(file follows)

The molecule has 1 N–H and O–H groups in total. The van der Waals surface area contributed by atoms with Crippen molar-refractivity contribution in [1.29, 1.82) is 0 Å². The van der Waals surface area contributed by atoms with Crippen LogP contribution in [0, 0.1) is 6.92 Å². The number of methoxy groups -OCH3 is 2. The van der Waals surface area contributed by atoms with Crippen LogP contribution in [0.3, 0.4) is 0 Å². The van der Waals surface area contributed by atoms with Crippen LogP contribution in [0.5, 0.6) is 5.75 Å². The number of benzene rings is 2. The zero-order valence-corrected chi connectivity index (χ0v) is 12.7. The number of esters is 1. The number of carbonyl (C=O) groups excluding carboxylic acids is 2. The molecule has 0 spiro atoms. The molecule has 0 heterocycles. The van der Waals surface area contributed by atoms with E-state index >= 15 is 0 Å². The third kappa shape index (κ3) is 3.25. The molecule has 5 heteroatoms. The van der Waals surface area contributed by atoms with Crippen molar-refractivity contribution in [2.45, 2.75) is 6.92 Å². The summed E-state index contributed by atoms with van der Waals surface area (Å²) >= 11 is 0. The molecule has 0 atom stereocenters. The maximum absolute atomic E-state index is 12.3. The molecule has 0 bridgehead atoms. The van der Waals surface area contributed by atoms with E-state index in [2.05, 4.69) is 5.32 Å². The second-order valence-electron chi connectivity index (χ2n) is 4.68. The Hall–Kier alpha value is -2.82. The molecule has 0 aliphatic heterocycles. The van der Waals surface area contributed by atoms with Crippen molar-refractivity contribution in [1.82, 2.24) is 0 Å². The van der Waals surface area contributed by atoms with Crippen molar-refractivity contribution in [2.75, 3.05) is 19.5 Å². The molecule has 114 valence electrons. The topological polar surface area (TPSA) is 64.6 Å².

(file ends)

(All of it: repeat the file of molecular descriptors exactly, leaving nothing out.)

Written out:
The molecule has 1 N–H and O–H groups in total. The van der Waals surface area contributed by atoms with Crippen molar-refractivity contribution in [1.29, 1.82) is 0 Å². The van der Waals surface area contributed by atoms with Crippen LogP contribution in [0, 0.1) is 6.92 Å². The number of methoxy groups -OCH3 is 2. The van der Waals surface area contributed by atoms with Crippen LogP contribution in [0.3, 0.4) is 0 Å². The van der Waals surface area contributed by atoms with Crippen LogP contribution in [0.5, 0.6) is 5.75 Å². The number of benzene rings is 2. The zero-order valence-corrected chi connectivity index (χ0v) is 12.7. The number of esters is 1. The number of carbonyl (C=O) groups excluding carboxylic acids is 2. The molecule has 0 spiro atoms. The molecule has 0 heterocycles. The van der Waals surface area contributed by atoms with E-state index >= 15 is 0 Å². The third kappa shape index (κ3) is 3.25. The molecule has 5 heteroatoms. The van der Waals surface area contributed by atoms with Crippen molar-refractivity contribution in [2.45, 2.75) is 6.92 Å². The summed E-state index contributed by atoms with van der Waals surface area (Å²) >= 11 is 0. The molecule has 0 atom stereocenters. The maximum absolute atomic E-state index is 12.3. The molecule has 0 bridgehead atoms. The van der Waals surface area contributed by atoms with E-state index in [2.05, 4.69) is 5.32 Å². The second-order valence-electron chi connectivity index (χ2n) is 4.68. The Hall–Kier alpha value is -2.82. The molecule has 0 aliphatic heterocycles. The van der Waals surface area contributed by atoms with Crippen molar-refractivity contribution in [1.82, 2.24) is 0 Å². The van der Waals surface area contributed by atoms with Crippen molar-refractivity contribution in [2.75, 3.05) is 19.5 Å². The molecule has 114 valence electrons. The topological polar surface area (TPSA) is 64.6 Å².